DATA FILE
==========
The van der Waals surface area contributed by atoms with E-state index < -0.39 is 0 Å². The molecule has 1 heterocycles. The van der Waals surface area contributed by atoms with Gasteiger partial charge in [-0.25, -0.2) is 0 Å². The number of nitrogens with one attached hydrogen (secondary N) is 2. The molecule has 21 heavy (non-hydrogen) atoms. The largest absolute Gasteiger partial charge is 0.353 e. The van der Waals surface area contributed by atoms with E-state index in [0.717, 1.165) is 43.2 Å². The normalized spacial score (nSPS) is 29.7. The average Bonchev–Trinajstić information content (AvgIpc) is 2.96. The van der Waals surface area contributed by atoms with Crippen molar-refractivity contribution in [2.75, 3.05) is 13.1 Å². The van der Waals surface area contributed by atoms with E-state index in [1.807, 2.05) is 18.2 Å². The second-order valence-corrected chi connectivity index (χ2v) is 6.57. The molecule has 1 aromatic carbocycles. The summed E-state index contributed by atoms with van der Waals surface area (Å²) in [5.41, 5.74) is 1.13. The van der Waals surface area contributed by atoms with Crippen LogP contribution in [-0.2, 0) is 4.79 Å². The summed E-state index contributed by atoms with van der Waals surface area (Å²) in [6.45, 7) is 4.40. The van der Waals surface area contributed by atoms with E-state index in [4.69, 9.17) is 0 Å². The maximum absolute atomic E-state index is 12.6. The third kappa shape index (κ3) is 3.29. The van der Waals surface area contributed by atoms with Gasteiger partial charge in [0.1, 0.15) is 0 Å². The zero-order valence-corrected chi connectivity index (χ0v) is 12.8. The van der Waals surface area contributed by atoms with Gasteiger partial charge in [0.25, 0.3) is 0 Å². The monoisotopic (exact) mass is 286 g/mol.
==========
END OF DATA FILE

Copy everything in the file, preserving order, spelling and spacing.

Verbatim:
The van der Waals surface area contributed by atoms with E-state index < -0.39 is 0 Å². The molecule has 1 heterocycles. The van der Waals surface area contributed by atoms with Gasteiger partial charge in [-0.25, -0.2) is 0 Å². The number of nitrogens with one attached hydrogen (secondary N) is 2. The molecule has 21 heavy (non-hydrogen) atoms. The largest absolute Gasteiger partial charge is 0.353 e. The van der Waals surface area contributed by atoms with E-state index in [0.717, 1.165) is 43.2 Å². The normalized spacial score (nSPS) is 29.7. The average Bonchev–Trinajstić information content (AvgIpc) is 2.96. The van der Waals surface area contributed by atoms with Crippen molar-refractivity contribution in [2.75, 3.05) is 13.1 Å². The van der Waals surface area contributed by atoms with E-state index in [1.807, 2.05) is 18.2 Å². The second-order valence-corrected chi connectivity index (χ2v) is 6.57. The molecule has 1 aromatic carbocycles. The summed E-state index contributed by atoms with van der Waals surface area (Å²) in [5.41, 5.74) is 1.13. The van der Waals surface area contributed by atoms with Crippen LogP contribution in [-0.2, 0) is 4.79 Å². The summed E-state index contributed by atoms with van der Waals surface area (Å²) in [6.45, 7) is 4.40. The van der Waals surface area contributed by atoms with E-state index in [4.69, 9.17) is 0 Å². The maximum absolute atomic E-state index is 12.6. The third kappa shape index (κ3) is 3.29. The van der Waals surface area contributed by atoms with Gasteiger partial charge in [0.1, 0.15) is 0 Å². The zero-order valence-corrected chi connectivity index (χ0v) is 12.8. The van der Waals surface area contributed by atoms with Gasteiger partial charge in [0.25, 0.3) is 0 Å². The monoisotopic (exact) mass is 286 g/mol.